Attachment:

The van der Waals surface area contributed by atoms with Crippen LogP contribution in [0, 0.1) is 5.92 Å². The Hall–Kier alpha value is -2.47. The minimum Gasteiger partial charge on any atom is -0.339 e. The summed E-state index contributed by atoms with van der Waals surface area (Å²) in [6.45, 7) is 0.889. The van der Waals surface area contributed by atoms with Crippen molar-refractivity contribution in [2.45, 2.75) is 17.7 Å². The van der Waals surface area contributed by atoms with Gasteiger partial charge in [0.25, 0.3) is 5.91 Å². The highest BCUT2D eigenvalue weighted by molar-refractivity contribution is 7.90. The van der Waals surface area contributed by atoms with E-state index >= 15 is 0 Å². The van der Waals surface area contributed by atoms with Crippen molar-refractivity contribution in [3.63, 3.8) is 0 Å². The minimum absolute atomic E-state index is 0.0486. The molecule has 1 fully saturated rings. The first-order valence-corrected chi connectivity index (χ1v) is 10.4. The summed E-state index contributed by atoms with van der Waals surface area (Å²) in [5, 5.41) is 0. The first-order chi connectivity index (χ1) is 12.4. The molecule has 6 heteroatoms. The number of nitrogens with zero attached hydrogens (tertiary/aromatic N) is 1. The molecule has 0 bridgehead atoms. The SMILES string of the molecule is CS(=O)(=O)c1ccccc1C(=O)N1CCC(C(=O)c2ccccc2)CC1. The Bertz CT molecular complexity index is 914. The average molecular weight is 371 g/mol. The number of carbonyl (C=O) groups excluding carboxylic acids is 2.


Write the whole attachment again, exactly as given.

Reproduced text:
The van der Waals surface area contributed by atoms with Crippen LogP contribution in [0, 0.1) is 5.92 Å². The Hall–Kier alpha value is -2.47. The minimum Gasteiger partial charge on any atom is -0.339 e. The summed E-state index contributed by atoms with van der Waals surface area (Å²) in [6.45, 7) is 0.889. The van der Waals surface area contributed by atoms with Crippen molar-refractivity contribution in [2.45, 2.75) is 17.7 Å². The van der Waals surface area contributed by atoms with Gasteiger partial charge in [0.25, 0.3) is 5.91 Å². The highest BCUT2D eigenvalue weighted by molar-refractivity contribution is 7.90. The van der Waals surface area contributed by atoms with E-state index >= 15 is 0 Å². The van der Waals surface area contributed by atoms with Crippen molar-refractivity contribution in [3.63, 3.8) is 0 Å². The minimum absolute atomic E-state index is 0.0486. The molecule has 1 fully saturated rings. The first-order valence-corrected chi connectivity index (χ1v) is 10.4. The summed E-state index contributed by atoms with van der Waals surface area (Å²) in [5, 5.41) is 0. The first-order chi connectivity index (χ1) is 12.4. The molecule has 6 heteroatoms. The number of nitrogens with zero attached hydrogens (tertiary/aromatic N) is 1. The molecule has 0 bridgehead atoms. The SMILES string of the molecule is CS(=O)(=O)c1ccccc1C(=O)N1CCC(C(=O)c2ccccc2)CC1. The Bertz CT molecular complexity index is 914. The average molecular weight is 371 g/mol. The number of carbonyl (C=O) groups excluding carboxylic acids is 2.